What’s Ashley Reading?: The Kennedy Debutante

Learning about the lives of important figures in history is just fascinating.  Over the years I have started picking up more biographies because of my love of historical fiction.  Nonfiction has a bad reputation as boring.  This is not always the case.  Many nonfiction books now are reading almost like fiction.  They flow well and tell a great story.  I laughed out loud while listening to Tina Fey read her biography, Bossypants!  I was shocked while reading, A Stolen Life, by Jaycee Dugard.  I cannot wait to listen to the upcoming autobiography, Becoming, by former first lady, Michelle Obama.  Everyone has a story to tell.  Browse through our biographies (92s and 920s) and see what catches your eye.

The Kennedy Debutante by Kerri Maher

First line: Presentation day.

Summary: In her debut novel, author Kerri Maher introduces us to Kathleen “Kick” Kennedy. She is the second oldest daughter of Ambassador Joe Kennedy Sr. While living in London Kick does everything a good debutante is supposed to do. She attends balls, is presented to the King and socializes with the aristocracy. However, she wants something more. When she meets Billy Hartington, the heir to the dukedom of Cavendish, she finds what she has been looking for. Their dreams are derailed when Hitler invades Poland and Kick is sent back to the United States. She becomes even more determined to return to England and the man she loves even if it means defying her family and her religion.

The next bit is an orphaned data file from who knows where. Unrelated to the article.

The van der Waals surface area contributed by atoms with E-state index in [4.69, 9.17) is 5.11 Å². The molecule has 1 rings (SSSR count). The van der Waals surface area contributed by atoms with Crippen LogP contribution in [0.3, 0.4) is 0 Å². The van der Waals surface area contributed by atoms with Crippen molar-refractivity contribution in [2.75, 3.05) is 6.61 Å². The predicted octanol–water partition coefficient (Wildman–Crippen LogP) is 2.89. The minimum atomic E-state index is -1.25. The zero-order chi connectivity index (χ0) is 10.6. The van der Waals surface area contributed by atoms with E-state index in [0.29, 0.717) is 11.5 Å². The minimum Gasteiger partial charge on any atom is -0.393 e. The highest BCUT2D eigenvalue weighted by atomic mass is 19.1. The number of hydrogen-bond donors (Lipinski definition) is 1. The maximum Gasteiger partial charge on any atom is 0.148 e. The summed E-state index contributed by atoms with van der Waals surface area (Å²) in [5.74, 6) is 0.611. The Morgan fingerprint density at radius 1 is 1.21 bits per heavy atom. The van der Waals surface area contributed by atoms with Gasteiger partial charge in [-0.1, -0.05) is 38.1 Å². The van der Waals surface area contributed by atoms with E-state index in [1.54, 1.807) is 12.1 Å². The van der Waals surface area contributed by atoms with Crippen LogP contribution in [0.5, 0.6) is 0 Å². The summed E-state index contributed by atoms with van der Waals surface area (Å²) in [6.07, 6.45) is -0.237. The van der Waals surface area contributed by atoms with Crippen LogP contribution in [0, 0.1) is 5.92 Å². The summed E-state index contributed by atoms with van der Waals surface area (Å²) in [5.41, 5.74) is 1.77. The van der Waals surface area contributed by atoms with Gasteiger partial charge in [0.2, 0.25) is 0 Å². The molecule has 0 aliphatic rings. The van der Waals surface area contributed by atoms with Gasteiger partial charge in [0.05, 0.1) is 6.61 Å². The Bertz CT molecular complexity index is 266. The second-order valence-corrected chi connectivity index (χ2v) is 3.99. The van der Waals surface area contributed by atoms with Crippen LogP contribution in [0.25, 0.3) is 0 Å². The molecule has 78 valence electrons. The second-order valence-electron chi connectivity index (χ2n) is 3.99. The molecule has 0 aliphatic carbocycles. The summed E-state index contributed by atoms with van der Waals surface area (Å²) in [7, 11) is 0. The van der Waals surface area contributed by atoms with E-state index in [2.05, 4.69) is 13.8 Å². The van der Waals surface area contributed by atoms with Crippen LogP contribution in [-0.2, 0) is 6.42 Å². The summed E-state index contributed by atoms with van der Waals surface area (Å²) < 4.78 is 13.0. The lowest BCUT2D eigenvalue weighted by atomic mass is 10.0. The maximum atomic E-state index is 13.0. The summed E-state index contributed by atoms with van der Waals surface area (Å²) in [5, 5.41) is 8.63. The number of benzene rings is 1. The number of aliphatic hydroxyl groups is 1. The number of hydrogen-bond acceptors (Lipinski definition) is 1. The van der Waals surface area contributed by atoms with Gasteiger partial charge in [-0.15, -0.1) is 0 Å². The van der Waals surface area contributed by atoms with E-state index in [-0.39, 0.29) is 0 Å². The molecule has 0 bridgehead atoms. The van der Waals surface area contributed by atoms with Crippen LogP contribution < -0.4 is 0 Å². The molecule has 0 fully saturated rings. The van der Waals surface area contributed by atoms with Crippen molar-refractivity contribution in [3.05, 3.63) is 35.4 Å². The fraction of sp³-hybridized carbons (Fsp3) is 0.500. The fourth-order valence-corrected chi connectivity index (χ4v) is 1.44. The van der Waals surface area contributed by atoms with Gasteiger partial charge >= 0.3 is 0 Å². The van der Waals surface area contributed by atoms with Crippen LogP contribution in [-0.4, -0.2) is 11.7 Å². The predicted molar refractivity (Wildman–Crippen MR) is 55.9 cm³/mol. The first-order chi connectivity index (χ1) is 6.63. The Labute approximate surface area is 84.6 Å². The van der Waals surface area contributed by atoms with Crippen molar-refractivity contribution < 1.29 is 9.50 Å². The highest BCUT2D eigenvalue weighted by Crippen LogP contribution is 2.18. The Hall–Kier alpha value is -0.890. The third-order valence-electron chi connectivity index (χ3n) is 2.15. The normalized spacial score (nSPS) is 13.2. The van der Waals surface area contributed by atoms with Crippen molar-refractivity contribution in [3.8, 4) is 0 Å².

Highlights: A fantastic example of biographical fiction! Everyone in the U.S. has grown up hearing about John F. Kennedy and his family. However, I had never heard of his sister, Kathleen. I was fascinated by her story. She was a young debutante who was practically American royalty. She lived in England and fell in love with the heir to a dukedom. Her life though was not perfect. She had many struggles in her life.